Choosing death over disabled poverty
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Hey there, time traveller!
This article was published 02/06/2022 (243 days ago), so information in it may no longer be current.
THERE is something seriously wrong in a country when people are choosing suicide, in the form of medical assistance in dying (MAiD), because the state won’t address their disability issues. Yet, that’s what seems to have happened now twice in cases involving Ontario women who suffer(ed) from severe chemical sensitivities and struggled to find proper housing.
A 51-year-old woman in Toronto died in February after her search for affordable housing free of cigarette smoke and chemical cleaners failed. It may be the first time a person diagnosed with multiple chemical sensitivities has been provided assisted death.
The woman said she had tried for two years to work with multiple levels of government to find suitable housing. She finally gave up and applied for medically assisted suicide instead.
To make matters worse, food prices have started rising dramatically.
A second woman – Denise, a 31-year-old from Toronto – applied for MAiD at the beginning of May and has been waiting for final approval. She also suffers from multiple chemical sensitivities, and lives in a wheelchair because of a spinal cord injury. She’s seeking assisted suicide because her disability payments in Ontario are forcing her to live in abject poverty. In other words, death was more suitable than living on a government-disability program.
Let that sink in for a bit.
Since Denise went public with her case, progress has finally been made on finding her suitable housing. According to CTV News, she has found a new home and a GoFundMe page has resulted in more than $65,000 in donations. Her future is much brighter, but she hasn’t cancelled her MAiD application just yet.
While these women may be outliers, the debate shouldn’t be about whether we’ve jumped the shark on medically assisted suicide. The debate should be about why our disabled aren’t sufficiently valued that they can receive the support they need to live safe, comfortable lives.
Of course, living in poverty when you’re disabled is a reality. One in four people living in poverty is disabled. In Manitoba, the Employment and Income Assistance program for people with disabilities pays on a sliding scale, starting at $1,093 a month for a single person with no children.
That’s far below minimum wage in this province, and any money made in addition to the monthly stipend is clawed back. In Toronto, Denise was attempting to live on $1,169 a month plus $50 for a special diet.
Federally, people may also be eligible for disability payments under the Canada Pension Plan, but an approval decision can take up to four months. The disability payments on CPP average $1,064 a month.
Earlier this week, a report from Canada’s auditor general, Karen Hogan, made it clear government agencies aren’t doing enough to help hard-to-reach populations such as disabled people get the benefits they deserve.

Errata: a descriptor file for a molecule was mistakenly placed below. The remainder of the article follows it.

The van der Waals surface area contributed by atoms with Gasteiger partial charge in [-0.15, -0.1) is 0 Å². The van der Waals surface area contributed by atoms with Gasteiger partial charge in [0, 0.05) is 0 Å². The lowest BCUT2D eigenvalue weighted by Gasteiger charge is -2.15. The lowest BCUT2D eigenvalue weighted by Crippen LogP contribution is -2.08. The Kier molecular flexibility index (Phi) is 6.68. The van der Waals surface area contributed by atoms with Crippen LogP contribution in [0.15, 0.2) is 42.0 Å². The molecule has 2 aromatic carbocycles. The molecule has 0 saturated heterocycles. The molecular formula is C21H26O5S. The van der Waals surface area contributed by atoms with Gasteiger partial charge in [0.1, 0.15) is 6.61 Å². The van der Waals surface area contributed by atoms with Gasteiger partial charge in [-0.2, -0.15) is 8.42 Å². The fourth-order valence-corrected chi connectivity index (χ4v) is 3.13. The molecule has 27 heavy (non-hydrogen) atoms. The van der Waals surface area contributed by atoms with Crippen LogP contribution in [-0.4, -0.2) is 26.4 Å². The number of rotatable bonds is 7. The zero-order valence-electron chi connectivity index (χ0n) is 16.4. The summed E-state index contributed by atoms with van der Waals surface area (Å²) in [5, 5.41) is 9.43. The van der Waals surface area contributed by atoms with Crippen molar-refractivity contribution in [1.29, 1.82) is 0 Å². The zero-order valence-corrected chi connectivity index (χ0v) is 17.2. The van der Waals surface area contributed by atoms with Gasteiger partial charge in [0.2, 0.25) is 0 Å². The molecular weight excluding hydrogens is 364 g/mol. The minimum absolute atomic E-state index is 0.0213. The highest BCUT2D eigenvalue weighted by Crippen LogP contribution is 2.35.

The Canada Revenue Agency and Employment and Social Development Canada were called out for not having a “clear and complete picture of hard‑to‑reach populations who did not access the Canada Child Benefit, the Canada Workers Benefit, the Guaranteed Income Supplement, or the Canada Learning Bond. The Agency and the Department still lack a comprehensive plan to connect with the people who most need these benefits.”
Troubling statistics from Hogan’s report pinpointed disability benefits for veterans. In 80 per cent of cases, veterans applying for disability benefits for the first time waited a median of 39 weeks for a decision, more than double the department’s service standard of 16 weeks. RCMP veterans had to wait even longer for benefits decisions for first applications – almost a year.
During COVID-19, it became clear people with disabilities are considered expendable and secondary citizens. Canada had the worst record for COVID-19 fatalities in long-term care homes among other wealthy countries during the first wave of the pandemic.
Yet there have been few public hearings into the disproportionate toll the coronavirus took on disabled residents. Far too often, their deaths were excused because they were disabled.
Now, it seems, some people who are disabled are choosing death over the continuing ordeal of poverty brought on by bad policy design and governments at all levels that seem disinterested or disconnected. While we are debating the necessity of increasing the minimum wage to keep Manitoba competitive, maybe we should also look at our disability programs and improve them, too – to keep Manitoba compassionate.
Shannon Sampert is a communications consultant and former politics and perspectives editor at the Winnipeg Free Press. She was the Eakins Fellow for the McGill Institute for the Study of Canada for winter 2022.
Updated on Thursday, June 2, 2022 7:58 AM CDT: Adds tile photo